Forum for Science, Industry and Business

Sponsored by:     3M 
Search our Site:

 

Scientists invent new way to control light, critical for next gen of super fast computing

20.03.2015

A device resembling a plastic honeycomb yet infinitely smaller than a bee's stinger can steer light beams around tighter curves than ever before possible, while keeping the integrity and intensity of the beam intact.

The work, conducted by researchers at the University of Texas El Paso (UTEP) and at the University of Central Florida (UCF) and published in the journal Optics Express, introduces a more effective way to transmit data rapidly on electronic circuit boards by using light.


UCF's team works in the lab.

Credit: UCF

Sending information on light beams, instead of electrical signals, allows data to be transmitted thousands of times more quickly. But controlling the light beams without losing their energy has been the challenge. Microchip and computer manufacturers however, are increasingly looking to light as the best way to overcome speed bottlenecks associated with today's electronics.

"Computer chips and circuit boards have metal wire connections within them that transport data signals," said Raymond Rumpf, professor of electrical and computer engineering at UTEP. "One of challenges when using light is figuring out a way to make tight bends so we can replace the metal wiring more effectively."

That's where UCF comes in.

"Direct laser writing has the potential to become a flexible means for manufacturing next-generation computer devices," said Stephen Kuebler, associate professor of chemistry at UCF.

Kuebler and his students used direct laser writing, a kind of nanoscale 3D printing, to create the miniature lattices. The team then ran light beams through the lattices and confirmed that they could flow light without loss through turns that are twice as tight as any done previously.

The finding is significant because with the demand for ever-smaller and faster computers and hand-held devices, engineers need ways to pack ultra-fast data-transmission devices into smaller spaces.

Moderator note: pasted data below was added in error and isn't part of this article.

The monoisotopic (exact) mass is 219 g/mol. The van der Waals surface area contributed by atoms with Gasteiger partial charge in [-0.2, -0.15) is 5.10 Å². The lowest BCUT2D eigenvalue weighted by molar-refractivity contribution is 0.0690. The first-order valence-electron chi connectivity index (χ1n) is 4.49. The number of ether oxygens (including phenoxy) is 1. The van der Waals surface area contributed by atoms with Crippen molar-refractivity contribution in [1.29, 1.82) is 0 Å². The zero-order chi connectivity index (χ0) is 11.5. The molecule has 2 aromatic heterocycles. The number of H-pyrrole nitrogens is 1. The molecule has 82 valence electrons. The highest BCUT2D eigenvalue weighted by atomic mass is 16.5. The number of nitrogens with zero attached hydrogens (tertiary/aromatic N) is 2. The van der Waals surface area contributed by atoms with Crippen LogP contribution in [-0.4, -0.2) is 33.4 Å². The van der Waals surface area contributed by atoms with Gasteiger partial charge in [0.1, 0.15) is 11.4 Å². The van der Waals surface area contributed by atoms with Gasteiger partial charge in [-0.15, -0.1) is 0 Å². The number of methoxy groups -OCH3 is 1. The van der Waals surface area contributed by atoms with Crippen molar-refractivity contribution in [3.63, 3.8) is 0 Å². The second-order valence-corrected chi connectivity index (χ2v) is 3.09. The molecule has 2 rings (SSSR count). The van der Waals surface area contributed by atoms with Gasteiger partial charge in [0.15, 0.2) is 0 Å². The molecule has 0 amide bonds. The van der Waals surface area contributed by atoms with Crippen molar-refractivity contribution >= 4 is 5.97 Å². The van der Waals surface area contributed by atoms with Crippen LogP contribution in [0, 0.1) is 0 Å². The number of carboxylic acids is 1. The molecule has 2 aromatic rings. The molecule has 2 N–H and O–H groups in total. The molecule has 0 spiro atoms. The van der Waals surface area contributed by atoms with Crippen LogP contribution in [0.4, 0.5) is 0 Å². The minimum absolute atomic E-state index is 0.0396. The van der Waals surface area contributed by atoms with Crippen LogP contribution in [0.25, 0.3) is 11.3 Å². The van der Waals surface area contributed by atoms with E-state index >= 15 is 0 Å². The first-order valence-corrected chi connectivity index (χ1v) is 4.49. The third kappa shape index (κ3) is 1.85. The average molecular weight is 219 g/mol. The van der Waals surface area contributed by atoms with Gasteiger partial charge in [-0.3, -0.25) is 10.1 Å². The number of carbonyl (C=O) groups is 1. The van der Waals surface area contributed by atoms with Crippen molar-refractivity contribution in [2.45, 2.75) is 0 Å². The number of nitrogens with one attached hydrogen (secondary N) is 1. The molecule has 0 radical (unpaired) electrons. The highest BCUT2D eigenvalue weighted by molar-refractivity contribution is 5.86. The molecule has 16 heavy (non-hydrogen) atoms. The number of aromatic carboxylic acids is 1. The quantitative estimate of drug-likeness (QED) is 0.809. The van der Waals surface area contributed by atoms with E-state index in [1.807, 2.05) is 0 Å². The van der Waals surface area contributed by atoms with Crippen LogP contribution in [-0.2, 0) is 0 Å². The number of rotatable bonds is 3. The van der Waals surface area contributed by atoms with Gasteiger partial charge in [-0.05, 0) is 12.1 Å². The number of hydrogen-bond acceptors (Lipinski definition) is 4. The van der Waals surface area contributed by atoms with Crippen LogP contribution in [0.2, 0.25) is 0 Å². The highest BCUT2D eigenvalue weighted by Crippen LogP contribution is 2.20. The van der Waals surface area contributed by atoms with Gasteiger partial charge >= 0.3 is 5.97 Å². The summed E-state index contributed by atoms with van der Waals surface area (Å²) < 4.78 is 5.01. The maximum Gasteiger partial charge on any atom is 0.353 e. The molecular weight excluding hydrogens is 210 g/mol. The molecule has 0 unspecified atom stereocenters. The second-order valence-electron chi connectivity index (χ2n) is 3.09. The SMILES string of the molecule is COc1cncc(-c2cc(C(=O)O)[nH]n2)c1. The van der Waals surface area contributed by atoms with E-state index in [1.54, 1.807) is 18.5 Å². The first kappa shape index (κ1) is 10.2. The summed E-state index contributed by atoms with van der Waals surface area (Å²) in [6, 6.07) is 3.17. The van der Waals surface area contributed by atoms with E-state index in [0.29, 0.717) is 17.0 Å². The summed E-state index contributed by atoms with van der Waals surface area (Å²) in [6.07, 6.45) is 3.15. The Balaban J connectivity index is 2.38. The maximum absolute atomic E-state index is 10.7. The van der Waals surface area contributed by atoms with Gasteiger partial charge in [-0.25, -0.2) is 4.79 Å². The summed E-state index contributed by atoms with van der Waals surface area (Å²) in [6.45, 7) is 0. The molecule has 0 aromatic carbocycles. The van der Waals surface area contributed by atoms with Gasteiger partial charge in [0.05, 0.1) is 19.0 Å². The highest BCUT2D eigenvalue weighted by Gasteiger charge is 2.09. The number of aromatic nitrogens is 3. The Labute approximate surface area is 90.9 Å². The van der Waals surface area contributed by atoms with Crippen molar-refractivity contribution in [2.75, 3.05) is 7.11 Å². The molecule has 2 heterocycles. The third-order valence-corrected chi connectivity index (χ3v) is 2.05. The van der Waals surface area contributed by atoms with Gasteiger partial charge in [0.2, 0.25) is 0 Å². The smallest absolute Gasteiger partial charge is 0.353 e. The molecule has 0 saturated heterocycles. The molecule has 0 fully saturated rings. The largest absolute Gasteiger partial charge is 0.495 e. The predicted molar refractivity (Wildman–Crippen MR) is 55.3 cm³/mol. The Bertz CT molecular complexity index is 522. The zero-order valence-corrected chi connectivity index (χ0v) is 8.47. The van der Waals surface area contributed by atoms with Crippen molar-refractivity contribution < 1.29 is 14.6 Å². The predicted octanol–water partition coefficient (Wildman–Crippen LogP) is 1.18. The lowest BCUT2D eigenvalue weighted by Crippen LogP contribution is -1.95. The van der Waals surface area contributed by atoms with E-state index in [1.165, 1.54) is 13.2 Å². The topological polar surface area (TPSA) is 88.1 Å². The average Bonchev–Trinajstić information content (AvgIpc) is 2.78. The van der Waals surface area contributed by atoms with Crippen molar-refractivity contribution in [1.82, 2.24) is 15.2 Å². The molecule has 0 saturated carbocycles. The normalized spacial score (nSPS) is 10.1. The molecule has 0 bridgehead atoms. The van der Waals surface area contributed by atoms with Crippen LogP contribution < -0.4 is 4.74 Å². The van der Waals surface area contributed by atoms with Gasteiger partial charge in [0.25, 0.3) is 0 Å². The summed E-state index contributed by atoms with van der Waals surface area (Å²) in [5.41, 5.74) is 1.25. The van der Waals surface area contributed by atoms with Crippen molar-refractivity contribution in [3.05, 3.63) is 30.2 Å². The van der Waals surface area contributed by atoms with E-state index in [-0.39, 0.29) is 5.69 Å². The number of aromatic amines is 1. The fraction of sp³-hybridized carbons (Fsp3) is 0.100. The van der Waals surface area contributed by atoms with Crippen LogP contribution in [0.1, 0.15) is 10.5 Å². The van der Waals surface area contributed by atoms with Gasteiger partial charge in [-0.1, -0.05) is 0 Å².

Conventional light waveguides, like optical fibers, can be used to steer light through turns. But the turns must be gradual. If the turn is too quick, the light beams escape and energy is lost.

To make ultra-sharp turns, the team designed the plastic devices so that its lattice steers the beam around corners without losing energy.

The UTEP-UCF team's technology creates a new record in the field of optics for its ability to bend light beams. Kuebler said the team is now working to double that record, creating a lattice that will turn the light through an even tighter turn.

Rumpf, who runs UTEP's Electromagnetic Lab, envisions this groundbreaking technology will first appear in high-performance super computers before it can be found in people's everyday laptops.

###

Kuebler earned the Ph.D. in chemistry from the University of Oxford. He joined UCF in 2003 through an appointment in Chemistry and CREOL, The College of Optics & Photonics. His research has been continuously funded by the National Science Foundation (NSF) and industry. In 2007 he received the NSF CAREER Award. His teaching has been recognized with Teaching Incentive Program awards (2008, 2014) and Excellence in Undergraduate Teaching awards (2008, 2015) from the UCF College of Sciences.

Media Contact

Zenaida Gonzalez Kotala
zenaida.kotala@ucf.edu
407-823-6120

http://www.ucf.edu 

Zenaida Gonzalez Kotala | EurekAlert!

More articles from Information Technology:

nachricht Study suggests buried Internet infrastructure at risk as sea levels rise
17.07.2018 | University of Wisconsin-Madison

nachricht Microscopic trampoline may help create networks of quantum computers
17.07.2018 | University of Colorado at Boulder

All articles from Information Technology >>>